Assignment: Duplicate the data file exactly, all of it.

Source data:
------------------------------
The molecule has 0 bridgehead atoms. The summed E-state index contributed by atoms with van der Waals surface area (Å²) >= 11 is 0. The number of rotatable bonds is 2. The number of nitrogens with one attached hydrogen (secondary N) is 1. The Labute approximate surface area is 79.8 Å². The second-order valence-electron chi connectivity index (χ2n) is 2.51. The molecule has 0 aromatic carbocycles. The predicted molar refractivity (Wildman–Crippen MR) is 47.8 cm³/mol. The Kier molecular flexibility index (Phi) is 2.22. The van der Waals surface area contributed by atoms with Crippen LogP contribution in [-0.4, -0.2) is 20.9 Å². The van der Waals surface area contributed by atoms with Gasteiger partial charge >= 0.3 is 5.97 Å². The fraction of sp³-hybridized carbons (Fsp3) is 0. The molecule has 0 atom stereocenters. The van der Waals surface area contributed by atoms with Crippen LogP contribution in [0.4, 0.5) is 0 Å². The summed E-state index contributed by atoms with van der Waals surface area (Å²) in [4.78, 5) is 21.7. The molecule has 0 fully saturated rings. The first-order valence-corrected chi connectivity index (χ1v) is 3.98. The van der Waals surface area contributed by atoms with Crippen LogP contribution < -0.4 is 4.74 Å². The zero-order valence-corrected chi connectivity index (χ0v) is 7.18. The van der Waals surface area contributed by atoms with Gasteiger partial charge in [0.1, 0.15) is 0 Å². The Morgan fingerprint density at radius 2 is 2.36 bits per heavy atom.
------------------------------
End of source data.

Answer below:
The molecule has 0 bridgehead atoms. The summed E-state index contributed by atoms with van der Waals surface area (Å²) >= 11 is 0. The number of rotatable bonds is 2. The number of nitrogens with one attached hydrogen (secondary N) is 1. The Labute approximate surface area is 79.8 Å². The second-order valence-electron chi connectivity index (χ2n) is 2.51. The molecule has 0 aromatic carbocycles. The predicted molar refractivity (Wildman–Crippen MR) is 47.8 cm³/mol. The Kier molecular flexibility index (Phi) is 2.22. The van der Waals surface area contributed by atoms with Crippen LogP contribution in [-0.4, -0.2) is 20.9 Å². The van der Waals surface area contributed by atoms with Gasteiger partial charge >= 0.3 is 5.97 Å². The fraction of sp³-hybridized carbons (Fsp3) is 0. The molecule has 0 atom stereocenters. The van der Waals surface area contributed by atoms with Crippen LogP contribution in [0.4, 0.5) is 0 Å². The summed E-state index contributed by atoms with van der Waals surface area (Å²) in [4.78, 5) is 21.7. The molecule has 0 fully saturated rings. The first-order valence-corrected chi connectivity index (χ1v) is 3.98. The van der Waals surface area contributed by atoms with Crippen LogP contribution < -0.4 is 4.74 Å². The zero-order valence-corrected chi connectivity index (χ0v) is 7.18. The van der Waals surface area contributed by atoms with Gasteiger partial charge in [0.1, 0.15) is 0 Å². The Morgan fingerprint density at radius 2 is 2.36 bits per heavy atom.